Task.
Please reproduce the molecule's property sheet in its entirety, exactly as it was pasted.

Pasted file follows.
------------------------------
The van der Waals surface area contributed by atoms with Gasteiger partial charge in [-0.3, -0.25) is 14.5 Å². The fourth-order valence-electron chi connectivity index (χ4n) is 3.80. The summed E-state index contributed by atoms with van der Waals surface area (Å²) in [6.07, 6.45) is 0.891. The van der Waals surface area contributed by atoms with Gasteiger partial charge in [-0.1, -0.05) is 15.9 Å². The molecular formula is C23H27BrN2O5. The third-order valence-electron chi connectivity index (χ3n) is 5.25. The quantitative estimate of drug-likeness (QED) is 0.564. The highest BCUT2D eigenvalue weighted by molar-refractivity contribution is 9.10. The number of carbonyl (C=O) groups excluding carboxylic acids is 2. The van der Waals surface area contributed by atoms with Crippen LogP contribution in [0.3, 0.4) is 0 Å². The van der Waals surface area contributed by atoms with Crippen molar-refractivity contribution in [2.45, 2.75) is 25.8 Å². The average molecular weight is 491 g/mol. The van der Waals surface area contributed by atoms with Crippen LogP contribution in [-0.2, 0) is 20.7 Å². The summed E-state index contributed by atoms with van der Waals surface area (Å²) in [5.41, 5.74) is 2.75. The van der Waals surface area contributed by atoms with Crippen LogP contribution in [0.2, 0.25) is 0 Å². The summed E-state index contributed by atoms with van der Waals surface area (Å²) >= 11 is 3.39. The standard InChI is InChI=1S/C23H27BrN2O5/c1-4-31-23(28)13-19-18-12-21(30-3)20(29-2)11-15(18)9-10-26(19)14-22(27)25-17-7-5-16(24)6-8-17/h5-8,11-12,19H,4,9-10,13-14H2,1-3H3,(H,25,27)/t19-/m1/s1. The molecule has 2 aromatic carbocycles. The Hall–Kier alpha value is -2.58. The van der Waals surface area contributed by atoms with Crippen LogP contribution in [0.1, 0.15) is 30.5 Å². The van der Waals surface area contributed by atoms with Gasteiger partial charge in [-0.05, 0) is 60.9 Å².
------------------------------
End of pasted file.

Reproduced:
The van der Waals surface area contributed by atoms with Gasteiger partial charge in [-0.3, -0.25) is 14.5 Å². The fourth-order valence-electron chi connectivity index (χ4n) is 3.80. The summed E-state index contributed by atoms with van der Waals surface area (Å²) in [6.07, 6.45) is 0.891. The van der Waals surface area contributed by atoms with Gasteiger partial charge in [-0.1, -0.05) is 15.9 Å². The molecular formula is C23H27BrN2O5. The third-order valence-electron chi connectivity index (χ3n) is 5.25. The quantitative estimate of drug-likeness (QED) is 0.564. The highest BCUT2D eigenvalue weighted by molar-refractivity contribution is 9.10. The number of carbonyl (C=O) groups excluding carboxylic acids is 2. The van der Waals surface area contributed by atoms with Crippen LogP contribution in [0.3, 0.4) is 0 Å². The van der Waals surface area contributed by atoms with Crippen molar-refractivity contribution in [2.45, 2.75) is 25.8 Å². The average molecular weight is 491 g/mol. The van der Waals surface area contributed by atoms with Crippen LogP contribution in [-0.2, 0) is 20.7 Å². The summed E-state index contributed by atoms with van der Waals surface area (Å²) in [5.41, 5.74) is 2.75. The van der Waals surface area contributed by atoms with Crippen LogP contribution in [0.2, 0.25) is 0 Å². The summed E-state index contributed by atoms with van der Waals surface area (Å²) >= 11 is 3.39. The standard InChI is InChI=1S/C23H27BrN2O5/c1-4-31-23(28)13-19-18-12-21(30-3)20(29-2)11-15(18)9-10-26(19)14-22(27)25-17-7-5-16(24)6-8-17/h5-8,11-12,19H,4,9-10,13-14H2,1-3H3,(H,25,27)/t19-/m1/s1. The molecule has 2 aromatic carbocycles. The Hall–Kier alpha value is -2.58. The van der Waals surface area contributed by atoms with Crippen LogP contribution in [0.1, 0.15) is 30.5 Å². The van der Waals surface area contributed by atoms with Gasteiger partial charge in [-0.05, 0) is 60.9 Å².